6 TABLE 6 Comparative Effects of Trucking, Airfreight, and Returns Book Production for E-Commerce Retailing TABLE 7 Estimated Effects of Traditional and E-Commerce Logistics Per Book TABLE 8 Relative Effects of Retail Delivery Methods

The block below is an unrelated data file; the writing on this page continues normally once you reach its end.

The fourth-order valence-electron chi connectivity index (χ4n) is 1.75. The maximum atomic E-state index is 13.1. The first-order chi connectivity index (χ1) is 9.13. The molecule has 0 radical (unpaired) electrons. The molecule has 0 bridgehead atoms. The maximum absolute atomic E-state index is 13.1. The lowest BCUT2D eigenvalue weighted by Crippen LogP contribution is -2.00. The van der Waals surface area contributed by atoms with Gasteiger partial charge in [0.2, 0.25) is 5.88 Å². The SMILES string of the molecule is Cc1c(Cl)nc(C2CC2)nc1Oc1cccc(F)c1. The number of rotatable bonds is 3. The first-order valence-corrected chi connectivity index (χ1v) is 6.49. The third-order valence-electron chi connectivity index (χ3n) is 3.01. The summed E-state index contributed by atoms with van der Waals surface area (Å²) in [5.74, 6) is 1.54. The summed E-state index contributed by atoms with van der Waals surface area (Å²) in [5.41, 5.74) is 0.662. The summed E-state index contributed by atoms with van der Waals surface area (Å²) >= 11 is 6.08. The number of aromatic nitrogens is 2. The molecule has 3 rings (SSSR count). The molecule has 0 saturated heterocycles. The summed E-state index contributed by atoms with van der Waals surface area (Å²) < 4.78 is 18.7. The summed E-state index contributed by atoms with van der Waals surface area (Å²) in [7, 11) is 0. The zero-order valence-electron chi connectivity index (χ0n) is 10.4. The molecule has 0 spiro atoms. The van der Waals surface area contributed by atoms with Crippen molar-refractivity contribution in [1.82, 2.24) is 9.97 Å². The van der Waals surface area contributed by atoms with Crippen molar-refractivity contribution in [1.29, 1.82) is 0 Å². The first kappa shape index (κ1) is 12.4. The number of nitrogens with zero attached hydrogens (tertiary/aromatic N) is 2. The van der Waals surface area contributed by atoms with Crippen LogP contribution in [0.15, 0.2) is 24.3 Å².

7 12 Paper No Transportation Research Record 1763 TABLE 9 Breakeven Values for Traditional and E-Commerce Retailing Comparison, Other Values Being Equal shipping distances, return rates, and shopping allocations. By altering these critical parameters, e-commerce was shown to be somewhat more costly than the traditional system. Nevertheless, the base analysis case suggests that e-commerce sales have a cost advantage and environmental benefits. ACKNOWLEDGMENTS The authors would like to thank the AT&T Industrial Ecology Faculty Fellowship Program, a National Science Foundation Lucent Technologies fellowship grant, and a National Science Foundation U.S. Environmental Protection Agency grant for funding support of this project. REFERENCES 1. Retail E-Commerce Sales in Fourth Quarter 2000 Were $8.7 Billion, Up 67.1 Percent from Fourth Quarter 1999, Census Bureau Reports. Press release. Bureau of the Census, U.S. Department of Commerce, Feb. 16, Matthews, H. S., C. Hendrickson, and L. Lave. Harry Potter and the Health of the Environment. IEEE Spectrum, Nov. 2000, pp Matthews, H. S., C. Hendrickson, and L. Lave. The Economic and Environmental Implications of Warehousing Strategies in the New Economy. Green Design Technical Report Carnegie Mellon University, Pittsburgh, Penn., They Shall Return. Publishers Weekly, April 7, Brynjolfsson, E., and M. D. Smith. Frictionless Commerce? A Comparison of Internet and Conventional Retailers. Management Science, Vol. 46, No. 4, April 2000, pp ULINE Shipping Supply Specialists. Accessed Dec. 10, Annual Emissions and Fuel Consumption. Report EPA420-F Office of Mobile Sources, National Vehicle and Fuel Emissions Laboratory, U.S. Environmental Protection Agency. July 20, epa.gov/otaq/ann-emit.htm. Accessed March 25, Traffic Safety Facts National Center for Statistics and Analysis, NHTSA, U.S. Department of Transportation, In Fact... Industry Newsroom, American Booksellers Association. Sept. 28, Accessed July 14, Meeker, M., and Pearson, S. The Internet Retailing Report. Morgan Stanley Investment Research, May 28, com/techresearch/inetretail. Accessed July 3, Carnegie Mellon University Green Design Initiative. Economic Input- Output Life Cycle Assessment Software. Accessed March 1, National Transportation Statistics U.S. Department of Transportation, Romm, J. The Internet Economy and Global Warming. Technical Report. Center for Energy and Climate Solutions, Global Environment and Technology Foundation, Annandale, Va., Dec Publication of this paper sponsored by Committee on Freight Transportation Planning and Logistics.